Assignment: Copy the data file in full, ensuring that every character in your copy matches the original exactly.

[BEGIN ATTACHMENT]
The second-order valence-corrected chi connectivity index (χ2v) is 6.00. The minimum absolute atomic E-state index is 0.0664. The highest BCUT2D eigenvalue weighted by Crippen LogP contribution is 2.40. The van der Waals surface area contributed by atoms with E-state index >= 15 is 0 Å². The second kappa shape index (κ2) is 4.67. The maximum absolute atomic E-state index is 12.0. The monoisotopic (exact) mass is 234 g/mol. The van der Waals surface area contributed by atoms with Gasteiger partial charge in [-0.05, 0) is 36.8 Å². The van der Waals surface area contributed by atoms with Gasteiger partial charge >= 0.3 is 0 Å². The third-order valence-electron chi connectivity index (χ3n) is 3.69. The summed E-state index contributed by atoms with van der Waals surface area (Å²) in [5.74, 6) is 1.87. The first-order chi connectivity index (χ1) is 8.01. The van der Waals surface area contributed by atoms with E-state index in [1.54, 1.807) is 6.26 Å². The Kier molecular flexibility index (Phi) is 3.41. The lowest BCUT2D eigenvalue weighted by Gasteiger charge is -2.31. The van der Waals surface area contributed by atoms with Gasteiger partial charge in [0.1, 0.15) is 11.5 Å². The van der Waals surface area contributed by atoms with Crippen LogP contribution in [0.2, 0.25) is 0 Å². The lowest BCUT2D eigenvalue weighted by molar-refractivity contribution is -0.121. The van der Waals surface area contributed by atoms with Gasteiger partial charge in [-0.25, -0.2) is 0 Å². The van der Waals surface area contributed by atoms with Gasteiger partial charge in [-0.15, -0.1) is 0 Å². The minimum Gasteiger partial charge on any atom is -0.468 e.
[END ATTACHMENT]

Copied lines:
The second-order valence-corrected chi connectivity index (χ2v) is 6.00. The minimum absolute atomic E-state index is 0.0664. The highest BCUT2D eigenvalue weighted by Crippen LogP contribution is 2.40. The van der Waals surface area contributed by atoms with E-state index >= 15 is 0 Å². The second kappa shape index (κ2) is 4.67. The maximum absolute atomic E-state index is 12.0. The monoisotopic (exact) mass is 234 g/mol. The van der Waals surface area contributed by atoms with Gasteiger partial charge in [-0.05, 0) is 36.8 Å². The van der Waals surface area contributed by atoms with Gasteiger partial charge >= 0.3 is 0 Å². The third-order valence-electron chi connectivity index (χ3n) is 3.69. The summed E-state index contributed by atoms with van der Waals surface area (Å²) in [5.74, 6) is 1.87. The first-order chi connectivity index (χ1) is 8.01. The van der Waals surface area contributed by atoms with E-state index in [1.54, 1.807) is 6.26 Å². The Kier molecular flexibility index (Phi) is 3.41. The lowest BCUT2D eigenvalue weighted by Gasteiger charge is -2.31. The van der Waals surface area contributed by atoms with Gasteiger partial charge in [0.1, 0.15) is 11.5 Å². The van der Waals surface area contributed by atoms with Crippen LogP contribution in [0.2, 0.25) is 0 Å². The lowest BCUT2D eigenvalue weighted by molar-refractivity contribution is -0.121. The van der Waals surface area contributed by atoms with Gasteiger partial charge in [-0.25, -0.2) is 0 Å². The van der Waals surface area contributed by atoms with Gasteiger partial charge in [-0.15, -0.1) is 0 Å². The minimum Gasteiger partial charge on any atom is -0.468 e.